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Survey: Kenyan youth okay with getting rich through corruption

By Graham Kajilwa
Updated Mon, January 18th 2016 at 14:47 GMT +3
From left, Alex Awiti director at Aga Khan East Africa institute, Hip-Hop artist Mombasa Kelvin Omondi Obunga(C) and Gituro Wainaina Director General of Kenya Vision 2030 officially launch the Kenya Youth Survey Report. PHOTO: EDWARD KIPLIMO.

NAIROBI: Majority of youth have no problem amassing wealth through evading tax evasion and corruption as long as they do not get prosecuted, a new report has revealed.

A new report commissioned by the East African Institute (EAI), the Kenya Youth Survey Report, revealed that 50 per cent of youth in Kenya do not care what means one uses to make money as long as they do not end up in jail.

This was anchored by 30 per cent who exuded the belief that corruption is profitable with 35 percent ready to give or receive a bribe. Only 40 percent of the polled strongly believed that it was important to pay taxes.

A similar situation was displayed in the political arena where 62 percent of youth were noted to be vulnerable to electoral bribery with 40 per cent confessing that they would only vote for aspirants who bribe them, which was exhibited more in the rural area.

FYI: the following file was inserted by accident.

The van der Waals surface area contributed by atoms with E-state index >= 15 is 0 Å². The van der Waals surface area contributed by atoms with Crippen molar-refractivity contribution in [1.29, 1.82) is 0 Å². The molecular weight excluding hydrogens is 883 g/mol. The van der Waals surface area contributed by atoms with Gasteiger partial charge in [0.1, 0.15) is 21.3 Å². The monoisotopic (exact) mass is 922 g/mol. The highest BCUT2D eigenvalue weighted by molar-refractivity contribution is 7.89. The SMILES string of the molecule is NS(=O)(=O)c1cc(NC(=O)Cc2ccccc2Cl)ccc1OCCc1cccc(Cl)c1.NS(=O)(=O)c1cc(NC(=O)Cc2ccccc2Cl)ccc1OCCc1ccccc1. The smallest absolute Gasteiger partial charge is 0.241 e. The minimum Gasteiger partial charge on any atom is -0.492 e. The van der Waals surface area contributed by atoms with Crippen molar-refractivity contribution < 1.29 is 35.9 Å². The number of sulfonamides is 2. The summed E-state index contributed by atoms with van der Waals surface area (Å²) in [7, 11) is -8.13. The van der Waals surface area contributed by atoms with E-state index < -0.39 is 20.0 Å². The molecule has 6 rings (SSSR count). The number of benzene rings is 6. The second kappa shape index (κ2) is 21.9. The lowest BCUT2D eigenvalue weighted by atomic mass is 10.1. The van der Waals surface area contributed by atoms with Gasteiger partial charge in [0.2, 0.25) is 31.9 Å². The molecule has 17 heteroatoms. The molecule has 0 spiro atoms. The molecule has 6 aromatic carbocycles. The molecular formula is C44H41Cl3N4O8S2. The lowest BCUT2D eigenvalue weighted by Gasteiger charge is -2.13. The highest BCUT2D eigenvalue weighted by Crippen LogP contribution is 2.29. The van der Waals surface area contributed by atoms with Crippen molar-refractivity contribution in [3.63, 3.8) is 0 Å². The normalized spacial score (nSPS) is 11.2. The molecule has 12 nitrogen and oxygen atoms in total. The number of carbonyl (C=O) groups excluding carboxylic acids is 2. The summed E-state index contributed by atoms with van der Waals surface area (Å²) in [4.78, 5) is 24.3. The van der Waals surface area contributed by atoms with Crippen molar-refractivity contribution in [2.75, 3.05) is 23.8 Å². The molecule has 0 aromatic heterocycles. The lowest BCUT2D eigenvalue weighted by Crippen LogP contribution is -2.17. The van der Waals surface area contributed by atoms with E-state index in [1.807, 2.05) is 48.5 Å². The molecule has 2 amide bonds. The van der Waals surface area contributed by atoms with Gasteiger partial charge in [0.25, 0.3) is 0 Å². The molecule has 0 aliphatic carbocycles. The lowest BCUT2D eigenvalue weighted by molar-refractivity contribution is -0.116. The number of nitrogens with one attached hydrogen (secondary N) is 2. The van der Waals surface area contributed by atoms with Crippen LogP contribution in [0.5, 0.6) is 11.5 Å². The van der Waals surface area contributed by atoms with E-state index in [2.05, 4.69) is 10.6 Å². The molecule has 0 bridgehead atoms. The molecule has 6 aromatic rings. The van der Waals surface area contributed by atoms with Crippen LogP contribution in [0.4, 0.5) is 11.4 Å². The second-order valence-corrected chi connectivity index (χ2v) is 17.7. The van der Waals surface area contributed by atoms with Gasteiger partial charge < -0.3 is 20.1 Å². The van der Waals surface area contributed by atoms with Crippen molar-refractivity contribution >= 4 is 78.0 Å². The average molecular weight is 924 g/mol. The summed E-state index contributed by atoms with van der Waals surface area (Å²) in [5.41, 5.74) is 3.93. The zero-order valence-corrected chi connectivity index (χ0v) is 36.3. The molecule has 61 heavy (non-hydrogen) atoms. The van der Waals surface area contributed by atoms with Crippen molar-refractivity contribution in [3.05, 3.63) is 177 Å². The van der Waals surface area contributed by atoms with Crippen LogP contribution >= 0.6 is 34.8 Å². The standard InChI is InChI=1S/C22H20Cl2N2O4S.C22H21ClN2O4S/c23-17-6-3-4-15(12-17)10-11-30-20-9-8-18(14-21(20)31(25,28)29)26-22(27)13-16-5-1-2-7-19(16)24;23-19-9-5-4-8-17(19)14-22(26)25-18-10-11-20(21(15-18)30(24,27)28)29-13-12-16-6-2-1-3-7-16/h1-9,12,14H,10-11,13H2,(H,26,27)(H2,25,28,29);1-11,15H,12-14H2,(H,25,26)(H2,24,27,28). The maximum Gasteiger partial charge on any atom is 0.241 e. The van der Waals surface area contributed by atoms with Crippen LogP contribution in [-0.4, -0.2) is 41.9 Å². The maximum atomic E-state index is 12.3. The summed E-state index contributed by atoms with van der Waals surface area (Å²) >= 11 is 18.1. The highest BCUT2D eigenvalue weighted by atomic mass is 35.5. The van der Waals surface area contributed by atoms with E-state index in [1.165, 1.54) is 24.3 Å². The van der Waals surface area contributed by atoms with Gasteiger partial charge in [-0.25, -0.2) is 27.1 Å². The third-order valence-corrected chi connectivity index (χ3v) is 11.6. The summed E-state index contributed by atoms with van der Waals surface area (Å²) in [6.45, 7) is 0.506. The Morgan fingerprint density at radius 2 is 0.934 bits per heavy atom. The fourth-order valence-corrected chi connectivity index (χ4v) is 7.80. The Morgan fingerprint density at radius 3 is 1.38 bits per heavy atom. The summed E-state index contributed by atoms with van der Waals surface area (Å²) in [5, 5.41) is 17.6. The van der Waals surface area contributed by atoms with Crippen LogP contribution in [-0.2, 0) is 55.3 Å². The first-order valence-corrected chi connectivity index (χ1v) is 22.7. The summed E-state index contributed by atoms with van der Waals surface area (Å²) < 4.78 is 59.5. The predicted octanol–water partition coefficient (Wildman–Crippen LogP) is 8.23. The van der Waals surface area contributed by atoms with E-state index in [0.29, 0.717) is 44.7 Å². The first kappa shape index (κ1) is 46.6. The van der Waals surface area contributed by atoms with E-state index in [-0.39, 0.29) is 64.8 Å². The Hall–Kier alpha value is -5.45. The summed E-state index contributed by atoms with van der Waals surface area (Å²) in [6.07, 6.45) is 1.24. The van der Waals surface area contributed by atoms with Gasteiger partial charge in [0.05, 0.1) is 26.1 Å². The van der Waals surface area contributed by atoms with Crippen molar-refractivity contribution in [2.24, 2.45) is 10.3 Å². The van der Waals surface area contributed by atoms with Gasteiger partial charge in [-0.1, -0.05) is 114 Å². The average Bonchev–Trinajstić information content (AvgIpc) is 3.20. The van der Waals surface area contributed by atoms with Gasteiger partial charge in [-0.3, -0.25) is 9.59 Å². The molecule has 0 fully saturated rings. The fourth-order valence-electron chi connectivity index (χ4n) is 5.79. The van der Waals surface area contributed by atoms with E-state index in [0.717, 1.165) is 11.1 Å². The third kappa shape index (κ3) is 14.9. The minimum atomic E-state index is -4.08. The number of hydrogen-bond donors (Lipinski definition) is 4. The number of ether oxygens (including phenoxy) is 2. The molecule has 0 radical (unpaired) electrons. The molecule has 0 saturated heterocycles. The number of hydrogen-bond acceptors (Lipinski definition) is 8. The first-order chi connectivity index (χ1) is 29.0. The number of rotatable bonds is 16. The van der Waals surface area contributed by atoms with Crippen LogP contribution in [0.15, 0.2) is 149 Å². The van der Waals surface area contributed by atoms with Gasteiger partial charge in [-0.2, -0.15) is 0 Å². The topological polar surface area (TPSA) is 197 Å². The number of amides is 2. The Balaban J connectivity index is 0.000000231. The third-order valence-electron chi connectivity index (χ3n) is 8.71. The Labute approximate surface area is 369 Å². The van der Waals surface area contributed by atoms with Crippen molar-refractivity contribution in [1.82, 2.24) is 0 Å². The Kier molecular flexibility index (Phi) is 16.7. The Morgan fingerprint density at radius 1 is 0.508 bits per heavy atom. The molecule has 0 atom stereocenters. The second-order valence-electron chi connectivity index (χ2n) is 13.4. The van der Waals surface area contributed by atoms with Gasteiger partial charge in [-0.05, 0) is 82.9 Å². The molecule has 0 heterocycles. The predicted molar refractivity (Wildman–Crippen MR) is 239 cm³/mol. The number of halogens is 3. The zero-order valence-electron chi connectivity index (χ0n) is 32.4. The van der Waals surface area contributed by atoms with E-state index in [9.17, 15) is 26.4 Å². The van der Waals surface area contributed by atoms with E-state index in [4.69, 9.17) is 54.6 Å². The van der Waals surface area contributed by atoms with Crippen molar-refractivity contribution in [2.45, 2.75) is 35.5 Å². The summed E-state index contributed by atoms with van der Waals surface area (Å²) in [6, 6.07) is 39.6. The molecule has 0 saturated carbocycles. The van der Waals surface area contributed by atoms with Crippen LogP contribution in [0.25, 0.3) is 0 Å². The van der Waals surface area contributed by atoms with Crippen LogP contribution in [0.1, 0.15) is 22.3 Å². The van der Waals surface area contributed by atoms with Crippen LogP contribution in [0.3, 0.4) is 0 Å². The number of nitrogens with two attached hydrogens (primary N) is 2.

"More rural women, compared to urban would vote for the person who bribed them. Rural males were also twice more likely to vote for the candidate who paid them compared to their urban counterparts," read the report in part.

These statistics however contradicted the high level of faith anchored values that 85 percent of the youth possessed.

Despite wealth coming third in values among the youth after faith, family (60 per cent) and work (30 per cent), most youth were still willing to compromise their integrity based on their faith to justify their deeds as it was put Dr Alex Owiti Director EAI.

"These are the people being recruited in public offices, counties police force. What then odes it mean to the fight against corruption? Where are the spaces of integrity for us to carry out clean business?" he noted. "It is like they use their strong faith to justify that they are right keeping the in their involvement."

Noting the contradiction, Inuka Kenya boss John Githongo said the report shows exactly how the younger generation is emulating from their older counterparts.
"They have seen how our systems work where people steal and nothing happens to them beyond prosecution so nothing will happen to them either. It is just gimmicking that it is fighting corruption," he noted.

Acting Director General Vision 2030 Gituro Wainaina shared the same thoughts: "This report cuts across every demographics in the country. We have tendencies of praising corrupt individuals hence let us not blame the youth for propagating it."

The sample size of the survey was 1860 and was conducted in Kenya, Uganda, Rwanda and Tanzania. It was conducted between 2014-2015.

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